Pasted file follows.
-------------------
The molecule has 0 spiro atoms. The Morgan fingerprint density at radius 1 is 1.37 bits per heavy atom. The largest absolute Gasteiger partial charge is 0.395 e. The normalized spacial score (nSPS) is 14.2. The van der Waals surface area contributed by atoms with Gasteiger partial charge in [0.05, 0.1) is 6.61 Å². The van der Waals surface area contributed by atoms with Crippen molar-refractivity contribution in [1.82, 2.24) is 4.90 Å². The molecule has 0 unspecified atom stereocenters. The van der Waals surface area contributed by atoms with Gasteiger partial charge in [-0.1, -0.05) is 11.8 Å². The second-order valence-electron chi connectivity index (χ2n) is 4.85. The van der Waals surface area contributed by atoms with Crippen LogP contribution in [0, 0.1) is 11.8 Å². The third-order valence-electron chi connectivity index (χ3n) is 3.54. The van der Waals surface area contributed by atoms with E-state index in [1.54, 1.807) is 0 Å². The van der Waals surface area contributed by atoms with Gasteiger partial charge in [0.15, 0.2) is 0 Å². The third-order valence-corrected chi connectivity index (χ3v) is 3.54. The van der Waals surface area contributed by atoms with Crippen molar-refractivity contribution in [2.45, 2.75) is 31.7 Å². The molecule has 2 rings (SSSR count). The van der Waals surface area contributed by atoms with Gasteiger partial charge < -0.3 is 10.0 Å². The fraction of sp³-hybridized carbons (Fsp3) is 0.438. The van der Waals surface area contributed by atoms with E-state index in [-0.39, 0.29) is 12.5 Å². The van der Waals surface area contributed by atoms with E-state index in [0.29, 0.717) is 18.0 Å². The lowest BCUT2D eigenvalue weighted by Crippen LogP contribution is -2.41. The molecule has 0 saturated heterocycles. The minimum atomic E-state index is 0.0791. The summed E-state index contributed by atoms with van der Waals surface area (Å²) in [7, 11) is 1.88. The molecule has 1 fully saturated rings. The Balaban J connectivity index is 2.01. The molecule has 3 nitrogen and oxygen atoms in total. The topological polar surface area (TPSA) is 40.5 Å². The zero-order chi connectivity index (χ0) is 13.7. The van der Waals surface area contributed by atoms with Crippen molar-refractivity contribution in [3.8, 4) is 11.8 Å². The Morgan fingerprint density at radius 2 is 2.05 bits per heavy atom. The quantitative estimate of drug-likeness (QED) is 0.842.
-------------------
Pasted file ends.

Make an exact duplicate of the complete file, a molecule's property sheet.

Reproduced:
The molecule has 0 spiro atoms. The Morgan fingerprint density at radius 1 is 1.37 bits per heavy atom. The largest absolute Gasteiger partial charge is 0.395 e. The normalized spacial score (nSPS) is 14.2. The van der Waals surface area contributed by atoms with Gasteiger partial charge in [0.05, 0.1) is 6.61 Å². The van der Waals surface area contributed by atoms with Crippen molar-refractivity contribution in [1.82, 2.24) is 4.90 Å². The molecule has 0 unspecified atom stereocenters. The van der Waals surface area contributed by atoms with Gasteiger partial charge in [-0.1, -0.05) is 11.8 Å². The second-order valence-electron chi connectivity index (χ2n) is 4.85. The van der Waals surface area contributed by atoms with Crippen LogP contribution in [0, 0.1) is 11.8 Å². The third-order valence-electron chi connectivity index (χ3n) is 3.54. The van der Waals surface area contributed by atoms with E-state index in [1.54, 1.807) is 0 Å². The van der Waals surface area contributed by atoms with Gasteiger partial charge in [0.15, 0.2) is 0 Å². The third-order valence-corrected chi connectivity index (χ3v) is 3.54. The van der Waals surface area contributed by atoms with Crippen molar-refractivity contribution in [2.45, 2.75) is 31.7 Å². The molecule has 2 rings (SSSR count). The van der Waals surface area contributed by atoms with Gasteiger partial charge < -0.3 is 10.0 Å². The fraction of sp³-hybridized carbons (Fsp3) is 0.438. The van der Waals surface area contributed by atoms with E-state index in [-0.39, 0.29) is 12.5 Å². The van der Waals surface area contributed by atoms with E-state index in [0.29, 0.717) is 18.0 Å². The lowest BCUT2D eigenvalue weighted by Crippen LogP contribution is -2.41. The molecule has 0 saturated heterocycles. The minimum atomic E-state index is 0.0791. The summed E-state index contributed by atoms with van der Waals surface area (Å²) in [7, 11) is 1.88. The molecule has 1 fully saturated rings. The Balaban J connectivity index is 2.01. The molecule has 3 nitrogen and oxygen atoms in total. The topological polar surface area (TPSA) is 40.5 Å². The zero-order chi connectivity index (χ0) is 13.7. The van der Waals surface area contributed by atoms with Crippen molar-refractivity contribution in [3.8, 4) is 11.8 Å². The Morgan fingerprint density at radius 2 is 2.05 bits per heavy atom. The quantitative estimate of drug-likeness (QED) is 0.842.